No one knows what happened that morning at River Point. Five boys went hunting. Four came back. The boys won't say who fired the shot that killed their friend, Grant; the evidence shows it could have been any one of them. Kate Marino's senior year internship at the District Attorney's Office isn't exactly glamorous—more like an excuse to leave school early that looks good on college applications. Then the DA hands her boss, Mr. Stone, the biggest case her small town of Belle Terre has ever seen. The River Point Boys are all anyone can talk about. Despite their damning toxicology reports the morning of the accident, the DA wants the boys' case swept under the rug. He owes his political office to their powerful families. Kate won't let that happen. Digging up secrets without revealing her own is a dangerous line to walk; Kate has personal reasons for seeking justice for Grant. As she investigates with Stone—the aging prosecutor relying on Kate to see and hear what he cannot—she realizes that nothing about the case—or the boys—is what it seems. Grant wasn't who she thought he was, and neither is Stone's prime suspect. As Kate gets dangerously close to the truth, it becomes clear that the early morning accident might not have been an accident at all—and if Kate doesn't uncover the true killer, more than one life could be on the line…including her own.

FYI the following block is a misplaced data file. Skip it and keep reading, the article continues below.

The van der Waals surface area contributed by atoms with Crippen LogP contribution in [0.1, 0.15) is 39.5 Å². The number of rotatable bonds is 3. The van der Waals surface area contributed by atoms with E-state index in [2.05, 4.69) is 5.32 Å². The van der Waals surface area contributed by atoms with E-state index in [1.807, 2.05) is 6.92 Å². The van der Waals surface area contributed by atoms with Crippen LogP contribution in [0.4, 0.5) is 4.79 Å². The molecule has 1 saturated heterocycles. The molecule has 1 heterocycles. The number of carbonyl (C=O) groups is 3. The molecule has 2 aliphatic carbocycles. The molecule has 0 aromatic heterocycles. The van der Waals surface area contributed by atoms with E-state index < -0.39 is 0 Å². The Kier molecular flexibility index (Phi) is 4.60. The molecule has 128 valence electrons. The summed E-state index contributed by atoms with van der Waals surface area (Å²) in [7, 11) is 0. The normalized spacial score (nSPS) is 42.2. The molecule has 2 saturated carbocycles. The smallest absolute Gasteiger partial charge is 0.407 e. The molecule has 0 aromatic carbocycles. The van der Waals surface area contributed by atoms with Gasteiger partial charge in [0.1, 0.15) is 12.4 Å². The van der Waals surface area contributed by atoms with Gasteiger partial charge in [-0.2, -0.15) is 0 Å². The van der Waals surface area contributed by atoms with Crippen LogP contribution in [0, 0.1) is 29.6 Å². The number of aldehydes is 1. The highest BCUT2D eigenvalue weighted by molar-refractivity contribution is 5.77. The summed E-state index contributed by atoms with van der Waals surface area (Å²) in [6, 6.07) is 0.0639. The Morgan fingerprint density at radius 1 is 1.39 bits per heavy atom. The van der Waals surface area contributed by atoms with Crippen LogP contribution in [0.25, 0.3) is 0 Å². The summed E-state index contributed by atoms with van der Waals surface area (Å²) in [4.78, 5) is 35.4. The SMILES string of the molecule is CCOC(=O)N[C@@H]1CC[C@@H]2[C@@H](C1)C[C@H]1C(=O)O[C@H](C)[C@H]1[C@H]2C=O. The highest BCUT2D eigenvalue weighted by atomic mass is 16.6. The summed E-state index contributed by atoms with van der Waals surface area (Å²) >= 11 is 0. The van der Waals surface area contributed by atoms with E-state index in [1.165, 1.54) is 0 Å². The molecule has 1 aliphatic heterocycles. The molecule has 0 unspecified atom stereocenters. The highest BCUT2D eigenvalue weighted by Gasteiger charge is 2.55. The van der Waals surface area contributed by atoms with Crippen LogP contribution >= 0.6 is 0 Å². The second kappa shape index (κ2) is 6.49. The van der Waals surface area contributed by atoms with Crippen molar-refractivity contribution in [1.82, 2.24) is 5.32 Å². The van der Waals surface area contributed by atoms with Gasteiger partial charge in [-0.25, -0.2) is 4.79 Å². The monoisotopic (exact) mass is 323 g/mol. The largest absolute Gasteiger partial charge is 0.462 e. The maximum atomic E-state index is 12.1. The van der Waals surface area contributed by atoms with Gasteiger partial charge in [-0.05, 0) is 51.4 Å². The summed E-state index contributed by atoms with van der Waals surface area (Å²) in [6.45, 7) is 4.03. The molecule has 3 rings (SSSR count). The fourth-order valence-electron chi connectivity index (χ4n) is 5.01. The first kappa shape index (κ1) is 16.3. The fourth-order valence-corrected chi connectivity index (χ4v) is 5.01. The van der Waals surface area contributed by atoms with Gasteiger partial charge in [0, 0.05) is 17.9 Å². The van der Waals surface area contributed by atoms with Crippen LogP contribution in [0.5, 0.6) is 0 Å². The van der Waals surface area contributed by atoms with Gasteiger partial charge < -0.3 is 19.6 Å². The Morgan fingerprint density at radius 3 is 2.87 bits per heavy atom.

Grant Perkins is killed while on a hunting trip with his four best friends, who concoct a tale to keep themselves out of jail. As part of her internship with the district attorney's office, senior Kate Marino is assigned to help unravel the boys' lies, despite their connections to their Louisiana town's most powerful citizens. However, Kate's boss doesn't know that she is harboring secrets that link her to the River Point Boys, and everyone including Grant has something to hide. Elston's (The Rules for Disappearing) exploration of privilege, justice, and digital media unfolds through a combination of Kate's Nancy Drew like investigation, the anonymous shooter's thoughts, and the mounting evidence; the narrative feels ripped from the headlines, a contemporary cautionary tale with enough wrinkles to make all four boys seem like likely suspects. A subplot involving a photo of three passed-out girls adds another layer of sordid small-town intrigue, and Kate's efforts to solve the case highlights the duality of the human soul, the ways technology can twist the truth, and the difficulty of knowing who to trust. Ages 12 up.
Customer ReviewsSee All
I usually become bored with most books and stop the read halfway through.. but this book was different! I couldn't put it down, it was amazing, edge of the page kinda of book. I found myself chewing on my nails with the excitement and mystery of every turn the book took! Would be a great movie!
Read the book in a couple hours. Good and easy read